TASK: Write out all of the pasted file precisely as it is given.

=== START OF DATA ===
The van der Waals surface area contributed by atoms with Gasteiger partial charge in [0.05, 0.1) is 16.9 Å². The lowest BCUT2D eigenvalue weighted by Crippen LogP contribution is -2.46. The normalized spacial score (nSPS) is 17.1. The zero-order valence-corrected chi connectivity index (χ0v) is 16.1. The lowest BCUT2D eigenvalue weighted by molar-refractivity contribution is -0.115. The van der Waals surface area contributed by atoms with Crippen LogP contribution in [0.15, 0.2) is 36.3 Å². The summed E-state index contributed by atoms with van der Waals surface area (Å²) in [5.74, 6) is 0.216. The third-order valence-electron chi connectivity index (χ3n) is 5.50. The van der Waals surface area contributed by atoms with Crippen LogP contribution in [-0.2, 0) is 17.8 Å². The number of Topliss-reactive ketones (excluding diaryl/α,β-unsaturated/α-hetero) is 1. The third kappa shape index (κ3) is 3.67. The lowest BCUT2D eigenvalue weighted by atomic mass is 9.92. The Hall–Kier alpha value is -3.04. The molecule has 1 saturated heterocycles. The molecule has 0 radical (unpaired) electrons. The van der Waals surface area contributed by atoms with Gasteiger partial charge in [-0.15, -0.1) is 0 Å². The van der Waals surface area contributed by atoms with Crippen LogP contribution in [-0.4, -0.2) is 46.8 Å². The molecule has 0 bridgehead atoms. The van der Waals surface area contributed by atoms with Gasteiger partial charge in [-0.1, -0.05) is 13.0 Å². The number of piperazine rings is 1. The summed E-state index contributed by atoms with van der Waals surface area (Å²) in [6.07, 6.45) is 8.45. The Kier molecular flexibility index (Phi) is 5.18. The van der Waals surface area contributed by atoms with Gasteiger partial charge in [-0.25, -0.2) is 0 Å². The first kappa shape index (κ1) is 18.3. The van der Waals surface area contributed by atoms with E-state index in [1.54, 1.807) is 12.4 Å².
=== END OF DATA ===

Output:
The van der Waals surface area contributed by atoms with Gasteiger partial charge in [0.05, 0.1) is 16.9 Å². The lowest BCUT2D eigenvalue weighted by Crippen LogP contribution is -2.46. The normalized spacial score (nSPS) is 17.1. The zero-order valence-corrected chi connectivity index (χ0v) is 16.1. The lowest BCUT2D eigenvalue weighted by molar-refractivity contribution is -0.115. The van der Waals surface area contributed by atoms with Crippen LogP contribution in [0.15, 0.2) is 36.3 Å². The summed E-state index contributed by atoms with van der Waals surface area (Å²) in [5.74, 6) is 0.216. The third-order valence-electron chi connectivity index (χ3n) is 5.50. The van der Waals surface area contributed by atoms with Crippen LogP contribution in [-0.2, 0) is 17.8 Å². The number of Topliss-reactive ketones (excluding diaryl/α,β-unsaturated/α-hetero) is 1. The third kappa shape index (κ3) is 3.67. The lowest BCUT2D eigenvalue weighted by atomic mass is 9.92. The Hall–Kier alpha value is -3.04. The molecule has 1 saturated heterocycles. The molecule has 0 radical (unpaired) electrons. The van der Waals surface area contributed by atoms with Gasteiger partial charge in [-0.15, -0.1) is 0 Å². The van der Waals surface area contributed by atoms with Crippen LogP contribution in [-0.4, -0.2) is 46.8 Å². The molecule has 0 bridgehead atoms. The van der Waals surface area contributed by atoms with Gasteiger partial charge in [-0.1, -0.05) is 13.0 Å². The number of piperazine rings is 1. The summed E-state index contributed by atoms with van der Waals surface area (Å²) in [6.07, 6.45) is 8.45. The Kier molecular flexibility index (Phi) is 5.18. The van der Waals surface area contributed by atoms with Gasteiger partial charge in [-0.25, -0.2) is 0 Å². The first kappa shape index (κ1) is 18.3. The van der Waals surface area contributed by atoms with E-state index in [1.54, 1.807) is 12.4 Å².